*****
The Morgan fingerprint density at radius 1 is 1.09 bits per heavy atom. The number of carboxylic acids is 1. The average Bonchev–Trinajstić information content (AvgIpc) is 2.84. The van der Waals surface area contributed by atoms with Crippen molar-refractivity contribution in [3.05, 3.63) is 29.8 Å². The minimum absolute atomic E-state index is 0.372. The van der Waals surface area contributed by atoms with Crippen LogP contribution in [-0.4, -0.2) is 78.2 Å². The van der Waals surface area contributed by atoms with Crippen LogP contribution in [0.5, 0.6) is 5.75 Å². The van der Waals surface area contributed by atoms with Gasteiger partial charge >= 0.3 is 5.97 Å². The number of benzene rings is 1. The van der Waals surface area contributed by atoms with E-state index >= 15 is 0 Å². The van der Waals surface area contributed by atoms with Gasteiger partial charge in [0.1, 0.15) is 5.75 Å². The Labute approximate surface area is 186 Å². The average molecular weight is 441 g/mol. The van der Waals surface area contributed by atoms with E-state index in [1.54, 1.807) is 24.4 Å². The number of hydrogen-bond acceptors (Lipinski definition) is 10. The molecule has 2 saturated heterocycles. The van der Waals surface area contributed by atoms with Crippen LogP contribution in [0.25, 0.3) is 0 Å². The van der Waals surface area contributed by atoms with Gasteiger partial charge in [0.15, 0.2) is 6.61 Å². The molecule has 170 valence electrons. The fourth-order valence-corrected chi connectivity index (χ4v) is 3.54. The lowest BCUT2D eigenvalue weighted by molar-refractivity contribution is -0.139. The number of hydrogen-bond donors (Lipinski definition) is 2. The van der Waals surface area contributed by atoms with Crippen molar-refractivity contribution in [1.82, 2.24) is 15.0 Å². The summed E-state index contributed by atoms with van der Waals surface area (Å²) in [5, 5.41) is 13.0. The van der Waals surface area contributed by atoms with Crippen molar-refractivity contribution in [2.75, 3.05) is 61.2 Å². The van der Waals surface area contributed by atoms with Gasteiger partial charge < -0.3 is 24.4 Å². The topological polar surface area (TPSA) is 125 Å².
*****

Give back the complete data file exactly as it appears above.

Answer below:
The Morgan fingerprint density at radius 1 is 1.09 bits per heavy atom. The number of carboxylic acids is 1. The average Bonchev–Trinajstić information content (AvgIpc) is 2.84. The van der Waals surface area contributed by atoms with Crippen molar-refractivity contribution in [3.05, 3.63) is 29.8 Å². The minimum absolute atomic E-state index is 0.372. The van der Waals surface area contributed by atoms with Crippen LogP contribution in [-0.4, -0.2) is 78.2 Å². The van der Waals surface area contributed by atoms with Crippen LogP contribution in [0.5, 0.6) is 5.75 Å². The van der Waals surface area contributed by atoms with Gasteiger partial charge >= 0.3 is 5.97 Å². The number of benzene rings is 1. The van der Waals surface area contributed by atoms with E-state index >= 15 is 0 Å². The van der Waals surface area contributed by atoms with Gasteiger partial charge in [0.1, 0.15) is 5.75 Å². The Labute approximate surface area is 186 Å². The average molecular weight is 441 g/mol. The van der Waals surface area contributed by atoms with E-state index in [1.54, 1.807) is 24.4 Å². The number of hydrogen-bond acceptors (Lipinski definition) is 10. The molecule has 2 saturated heterocycles. The van der Waals surface area contributed by atoms with Crippen LogP contribution in [0.25, 0.3) is 0 Å². The van der Waals surface area contributed by atoms with Gasteiger partial charge in [0.15, 0.2) is 6.61 Å². The molecule has 170 valence electrons. The fourth-order valence-corrected chi connectivity index (χ4v) is 3.54. The lowest BCUT2D eigenvalue weighted by molar-refractivity contribution is -0.139. The number of hydrogen-bond donors (Lipinski definition) is 2. The van der Waals surface area contributed by atoms with Crippen molar-refractivity contribution in [1.82, 2.24) is 15.0 Å². The summed E-state index contributed by atoms with van der Waals surface area (Å²) in [5, 5.41) is 13.0. The van der Waals surface area contributed by atoms with Crippen molar-refractivity contribution in [2.75, 3.05) is 61.2 Å². The van der Waals surface area contributed by atoms with Gasteiger partial charge < -0.3 is 24.4 Å². The topological polar surface area (TPSA) is 125 Å².